How To Live In The Now

As a result, “Deep within us all there is an amazing inner sanctuary of the soul, a holy place, a Divine Center, a speaking Voice, to which we may continually return. Eternity is at our hearts, pressing upon our time-worn lives, warming us with intimations of an astounding destiny, calling us home unto Itself” (p. 9).

It is this Christ within you who has called you to his worship today, and to hear this message. You are here by his initiative and invitation. He wants you to know the peace that passes understanding which will guard your heart and mind in Christ Jesus (Philippians 4:7). So make him your Lord, and you will find in him your peace.

Next, learn to practice his presence through each day.

“There is a way of ordering our mental life on more than one level at once. On one level we may be thinking, discussing, seeing, calculating, meeting all the demands of external affairs. But deep within, behind the scenes, at a profounder level, we may also be in prayer and adoration, song and worship and a gentle receptiveness to divine breathings…It is at this deep level that the real business of life is determined” (p. 12-13).

How do we live on this deeper level? “By quiet, persistent practice in turning of all our being, day and night, in prayer and inward worship and surrender, toward Him who calls in the deeps of our souls” (p. 15).

We turn our thoughts to God constantly. We pray to him with brief phrases all through the day. We seek his word in our minds and hearts. As we walk in his presence, we find that he prays for us and through us. We find ourselves carried along by his Spirit. We sense ourselves in his peace.

Third, disown yourself.

“It is just this astonishing life that is willing…sincerely to disown itself, this life that intends complete obedience, without any reservations, that I would propose to you in all humility, in all boldness, in all seriousness. I mean this literally, utterly, completely, and I mean it for you and for me—commit your lives in unreserved obedience to Him” (pp. 24-25, italics his).

How? Begin where you are. Obey what you know to obey from God today. Surrender what you know to surrender. Confess what you know to confess. As best you can today, give up rights to your own ambitions, dreams, hopes. Put them into God’s hands. Trust that the One whose Son died for you, the One who knows the future you cannot see, will guide your life better than you can.

Ask him to guide your next step, to reveal your next decision, to use your life for his purposes. When you sense yourself taking your life back, give it again. When you take it back, give it again. Time after time after time. Disown yourself.

And here’s what you’ll experience: “self-renunciation means God-possession, the being possessed by God” (p. 31). Here is the key to the power of God. It is the key to the peace and presence of God. It is the key to the life you seek this morning.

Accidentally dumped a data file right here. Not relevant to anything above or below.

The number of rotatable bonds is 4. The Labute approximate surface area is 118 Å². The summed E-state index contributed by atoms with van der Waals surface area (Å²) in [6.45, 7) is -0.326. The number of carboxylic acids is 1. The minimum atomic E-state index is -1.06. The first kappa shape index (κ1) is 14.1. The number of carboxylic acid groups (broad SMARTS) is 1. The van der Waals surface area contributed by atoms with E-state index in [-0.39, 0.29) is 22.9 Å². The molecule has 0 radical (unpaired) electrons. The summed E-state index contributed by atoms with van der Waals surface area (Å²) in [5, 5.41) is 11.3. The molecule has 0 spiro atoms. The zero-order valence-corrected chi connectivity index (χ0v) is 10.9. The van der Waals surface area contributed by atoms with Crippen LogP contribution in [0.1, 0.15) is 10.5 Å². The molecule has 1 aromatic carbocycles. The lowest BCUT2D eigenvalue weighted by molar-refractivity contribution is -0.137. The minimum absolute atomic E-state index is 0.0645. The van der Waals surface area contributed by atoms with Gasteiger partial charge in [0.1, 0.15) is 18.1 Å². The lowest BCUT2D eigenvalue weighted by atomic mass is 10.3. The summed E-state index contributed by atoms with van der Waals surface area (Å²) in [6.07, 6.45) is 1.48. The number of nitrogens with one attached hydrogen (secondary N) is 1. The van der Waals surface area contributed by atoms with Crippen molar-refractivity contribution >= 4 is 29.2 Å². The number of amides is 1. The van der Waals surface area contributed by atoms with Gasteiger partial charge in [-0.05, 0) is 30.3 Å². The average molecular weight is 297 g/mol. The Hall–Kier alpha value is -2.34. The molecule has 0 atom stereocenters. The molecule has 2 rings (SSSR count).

The bottom line: choose to dwell in the presence of Christ in each moment.

You will experience “a deeper, internal simplification of the whole of one’s personality, stilled, tranquil, in child-like trust listening ever to Eternity’s whisper” (p. 37).

This is “the life beyond fevered strain. We are called beyond strain, to peace and power and joy and love and thorough abandonment of self. We are called to put our hands trustingly in His hand and walk the holy way, in no anxiety assuredly resting in Him” (p. 38, italics his).

This is to live in the Spirit, displaying the fruit of the Spirit. To what degree are you this morning experiencing love? Joy? Peace? Patience, kindness, goodness, faithfulness, gentleness, self-control? You can. If you will live in the presence of Christ, in the eternal now.

Richard Foster says, “The Christian life comes not by gritting our teeth but by falling in love.” When you dwell in Jesus’ love each moment, you have his peace.

Thomas Kelly concludes: “I think it is clear that I am talking about a revolutionary way of living. Religion isn’t something to be added to all our other duties and thus make our lives yet more complex. The life with God is the center of life, and all else is remodeled and integrated by it. It gives the singleness of eye…There is a way of life so hid with Christ in God that in the midst of the day’s business one is inwardly lifting brief prayers, short ejaculations of praise, subdued whispers of adoration and of tender love to the Beyond that is within. No one need know about it…One can live in a well-nigh continuous state of unworded prayer, directed toward God, directed toward people and enterprises we have on our heart. There is no hurry about it all; it is a life unspeakable and full of glory, an inner world of splendor within which we, unworthy, may live” (p. 76).


So live in the presence of God, and give your fear about the future to him every time it occurs. You may need to give that fear to him a hundred times this hour; do it every time. Eventually fear will subside and faith will take its place.

Plan for the future, but don’t live there. Pay your bills. Make preparations. Much of our fear about tomorrow comes from feeling that we’re not prepared for what it might bring. Be as ready as you can be. Then leave the results with God.

And choose to live in the now by walking in the presence of Jesus. Begin where you are. Give all you know of yourself to all you know of him. Stay in prayer and worship. Live in the world and in the Spirit. And find in the Eternal Now the peace your heart longs to know.